Advanced filtering

bank statement filtering

Aside from the faster way to explain transactions we’ve also added new filtering options, so it’s possible to filter the list of transactions by status type as well as date range. So you can easily see all unexplained transactions in March or all transactions marked for review in February if you’re using Bank Feeds.

And the list of months displayed in the sidebar now only links to each month’s unexplained transactions. Which is both logical and handy.

Small improvements but ones we think will make a huge difference to your workflow.

But why can’t I...?

You’ll notice that we haven’t added all the explanation functionality to the new interface. Things like project re-billing and using an explanation for matching transactions still reside unblemished in the original screen which you now access with the 'More Options' buttons.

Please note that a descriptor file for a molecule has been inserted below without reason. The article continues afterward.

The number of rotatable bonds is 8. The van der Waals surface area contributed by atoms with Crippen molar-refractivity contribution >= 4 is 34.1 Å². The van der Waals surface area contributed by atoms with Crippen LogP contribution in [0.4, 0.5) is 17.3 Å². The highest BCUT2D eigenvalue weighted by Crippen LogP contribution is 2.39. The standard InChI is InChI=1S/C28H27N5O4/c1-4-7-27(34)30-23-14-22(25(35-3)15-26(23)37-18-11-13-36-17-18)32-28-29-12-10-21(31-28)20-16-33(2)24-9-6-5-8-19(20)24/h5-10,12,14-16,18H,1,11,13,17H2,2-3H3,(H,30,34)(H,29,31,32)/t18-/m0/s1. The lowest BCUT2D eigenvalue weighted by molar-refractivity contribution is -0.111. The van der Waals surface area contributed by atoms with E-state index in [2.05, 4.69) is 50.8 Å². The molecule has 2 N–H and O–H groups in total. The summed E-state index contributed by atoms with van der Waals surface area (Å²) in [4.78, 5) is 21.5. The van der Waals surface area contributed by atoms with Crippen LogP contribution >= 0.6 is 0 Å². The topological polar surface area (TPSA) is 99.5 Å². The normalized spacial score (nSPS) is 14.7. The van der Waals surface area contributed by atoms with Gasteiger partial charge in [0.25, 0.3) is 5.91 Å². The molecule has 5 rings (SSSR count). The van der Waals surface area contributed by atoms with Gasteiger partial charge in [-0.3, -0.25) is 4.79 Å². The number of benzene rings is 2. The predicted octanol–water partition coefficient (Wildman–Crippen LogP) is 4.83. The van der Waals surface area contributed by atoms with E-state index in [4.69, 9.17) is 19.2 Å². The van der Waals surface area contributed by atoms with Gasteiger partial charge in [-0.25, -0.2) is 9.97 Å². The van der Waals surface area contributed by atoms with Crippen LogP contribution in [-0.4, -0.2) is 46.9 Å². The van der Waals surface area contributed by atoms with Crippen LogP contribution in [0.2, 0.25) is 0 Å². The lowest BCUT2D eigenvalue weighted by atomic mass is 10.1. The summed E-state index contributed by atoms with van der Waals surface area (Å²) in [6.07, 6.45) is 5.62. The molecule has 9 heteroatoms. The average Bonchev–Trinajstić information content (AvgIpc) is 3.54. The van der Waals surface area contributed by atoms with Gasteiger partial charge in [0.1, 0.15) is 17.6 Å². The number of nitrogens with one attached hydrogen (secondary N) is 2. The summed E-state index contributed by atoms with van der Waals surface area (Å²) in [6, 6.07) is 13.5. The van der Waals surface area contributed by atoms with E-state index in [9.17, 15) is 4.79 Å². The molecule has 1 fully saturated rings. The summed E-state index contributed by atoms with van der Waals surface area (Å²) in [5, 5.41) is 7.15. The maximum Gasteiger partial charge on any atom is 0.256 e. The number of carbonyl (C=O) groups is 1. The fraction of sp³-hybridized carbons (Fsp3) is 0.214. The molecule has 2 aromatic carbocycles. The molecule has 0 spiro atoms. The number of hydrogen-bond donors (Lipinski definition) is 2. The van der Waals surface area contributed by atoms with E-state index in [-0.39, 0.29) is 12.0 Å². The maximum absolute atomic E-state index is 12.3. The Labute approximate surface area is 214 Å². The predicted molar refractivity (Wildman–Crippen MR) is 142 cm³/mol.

We’ve tried to balance making the new interface fast and easy to use while ensuring it’s functional enough to deal with the vast majority of your transactions. Using the almighty twin powers of DATA and SCIENCE we think we’ve struck a sensible balance, but we’re still open to feedback.

Our improvements to the banking area don’t stop here. Over the next few months we’ll be working on more features to help speed up the bank explain process, and we know you’re going to love them.

Now, go forth and explain!

Roan and the team at FreeAgent